Prof. Dr. Uli Beisel
Juniorprofessor for Culture and Technology in Africa
0049 (0) 921 55 4232
0049 (0) 921 55 4136
GW II, Room 0.11
Next office hours: 24/8. Please register via doodle: https://doodle.com/poll/qga5c8kt999attxn
My work is inspired by feminist and postcolonial science and technology studies, and by medical, environmental and multispecies anthropology and geography.
I have worked on mosquito-parasite-human entanglements in malaria control in Ghana and Sierra Leone, and continue to be fascinated by boundary practices between human and nonhuman organisms, as well as their possibilities of coexistence. My research is guided by the question how we might live well with organisms and substances that are harmful to human health. In this context I am interested in mutating mosquitoes and resistant parasites; zoonotic diseases; insecticides and pesticides; global health technologies, infrastructures and their crises; practices and politics of diagnosing and testing; evidence, speculation and ignorance; and the shifting landscapes of energy and waste in sub-Saharan Africa.
Current research projects
Trust in medicine after the EVD epidemic: Street-level health bureaucrats, the institutionalization of care, and the creation of preparedness in Sierra Leone, Uganda, and Ghana
with Dr. Sung-Joon Park (Martin-Luther-University Halle-Wittenberg), Dr. Sylvanus Spencer (Fourah Bay College, University of Sierra Leone), Esther Mukowa and Prof. Dr. Paul Richards (Njala University, Sierra Leone), Dr. John Ganle (University of Ghana), Dr. Grace Akello (Gulu University, Uganda)
The scale of the EVD epidemic in the West African countries has been unprecedented. Lack of trust in medicine has been identified as one of the major factors in the scientific literature, in media reports, and global health discourses, which accelerated the spread of EVD and posed a central challenge to the Ebola response. Our project investigates the social, medical, and historical conditions of the formation of trust in medicine in African contexts. Taking the EVD outbreak in Sierra Leone as our empirical starting point, we conduct a comprehensive case study of trust in medicine in Sierra Leone, a site of prolonged EVD epidemic and radical insecurity. This will be complemented by studies in Uganda and Ghana, evaluating previous experiences of short-term EVD outbreaks (Uganda) and recent preparedness interventions in a neighboring country (Ghana). In these three country case studies we analyze how and to what extent trust is built in health service delivery. We ask how trust relations have been shaped by the EVD outbreak, how trust is being (re)built in health service delivery after the EVD epidemic, and to what extent trust forms the social basis for epidemic preparedness. Comparing individual and collective experiences of the institutionalization of care in Sierra Leone with Uganda and Ghana enables us to produce a systematic and in-depth analysis of trust in contexts of radical insecurity and poverty. Such an analysis grounded in the lived everyday realities in African countries is urgently needed in order to devise culturally appropriate and locally accepted epidemic preparedness measures.
Funded by the German Research Foundation, 2016 - 2019
Translating Global Health Technologies: Standardisation and organisational learning in health care provision in Uganda and Rwanda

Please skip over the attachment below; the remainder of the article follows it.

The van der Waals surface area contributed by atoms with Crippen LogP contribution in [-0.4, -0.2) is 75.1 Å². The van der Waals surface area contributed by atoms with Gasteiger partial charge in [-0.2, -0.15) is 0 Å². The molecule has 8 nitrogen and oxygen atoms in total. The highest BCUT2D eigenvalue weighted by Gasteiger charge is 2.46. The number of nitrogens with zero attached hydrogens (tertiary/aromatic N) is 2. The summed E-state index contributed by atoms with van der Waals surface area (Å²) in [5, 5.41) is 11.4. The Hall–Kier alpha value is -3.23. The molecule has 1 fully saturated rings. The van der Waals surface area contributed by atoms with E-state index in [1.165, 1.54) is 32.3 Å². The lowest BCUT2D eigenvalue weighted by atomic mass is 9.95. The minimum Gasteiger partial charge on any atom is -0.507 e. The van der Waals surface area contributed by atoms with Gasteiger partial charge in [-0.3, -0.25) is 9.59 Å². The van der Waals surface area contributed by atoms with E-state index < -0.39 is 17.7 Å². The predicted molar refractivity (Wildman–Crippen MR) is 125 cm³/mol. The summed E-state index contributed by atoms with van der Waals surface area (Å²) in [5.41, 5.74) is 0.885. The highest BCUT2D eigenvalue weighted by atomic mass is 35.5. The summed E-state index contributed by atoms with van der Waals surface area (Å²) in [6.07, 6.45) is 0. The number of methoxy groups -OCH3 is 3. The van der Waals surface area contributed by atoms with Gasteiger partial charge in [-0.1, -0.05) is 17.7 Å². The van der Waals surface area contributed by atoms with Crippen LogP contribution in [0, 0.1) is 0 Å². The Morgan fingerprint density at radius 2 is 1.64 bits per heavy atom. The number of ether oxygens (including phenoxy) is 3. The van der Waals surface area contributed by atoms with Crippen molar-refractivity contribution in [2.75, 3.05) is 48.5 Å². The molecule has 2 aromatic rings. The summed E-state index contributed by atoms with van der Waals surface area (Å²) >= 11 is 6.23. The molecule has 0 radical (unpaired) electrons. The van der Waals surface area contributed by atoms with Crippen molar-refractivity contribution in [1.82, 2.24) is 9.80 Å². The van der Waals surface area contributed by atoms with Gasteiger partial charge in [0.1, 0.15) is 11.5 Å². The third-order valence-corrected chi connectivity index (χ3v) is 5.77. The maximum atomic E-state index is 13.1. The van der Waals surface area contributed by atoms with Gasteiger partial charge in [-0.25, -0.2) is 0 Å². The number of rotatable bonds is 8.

with Prof. Dr. Richard Rottenburg (Martin-Luther-University Halle-Wittenberg), Dr. René Umlauf (Martin-Luther-University Halle-Wittenberg) and Arlena Liggins (Bayreuth University)
The project focuses on the translation of global health technologies into new contexts. Trajectories of technologies are analysed as a bidirectional process affecting the users and simultaneously altering the technologies and their capacities on their way to become institutionalized. The concept of translation helps us to contest and overcome conventional notions of technology transfer and social engineering. In this phase of the project (phase III, 2015 - 2018) we are focusing on accounting procedures and testing practices underlying and emerging out of processes of organisational learning. This will allow us to better capture the complex interplay between the use of technologies (e.g. rapid diagnostic tests) and medical data production (information and communication technologies). Focusing on interstitial spaces makes it possible not only to compare different types of organisational learning, but also to link these back to our research results of the last phases (phase I and II, 2011 - 2015). The merging of accounting studies with approaches of the sociology of testing generates new insights into the (analytical) differentiation between “good” and “bad” translations. This will significantly contribute to the priority program’s overarching aim: clarify the role of technologies in the production of order and disorder in Africa.
Funded by the German Research Foundation, 2015 - 2018
I am associate editor of Science as Culture http://www.tandfonline.com/loi/csac20.
I have co-founded and co-edit the open access book publisher Mattering Press http://www.matteringpress.org. Mattering Press provides a platform to experiment with ways of producing academic books that encourages shared scholarship and mutual support as well as novel book formats while ensuring the high quality that is traditionally associated with blind peer review processes. The aim is to begin to reshape the social and material relations surrounding the production of relational work, through shifting the various, often asymmetrical, terms of engagement between publishers, authors, readers, and networks of distribution.
I am an associate member of the Law, Organisation, Science and Technology Research Group: http://www.lost-research-group.org/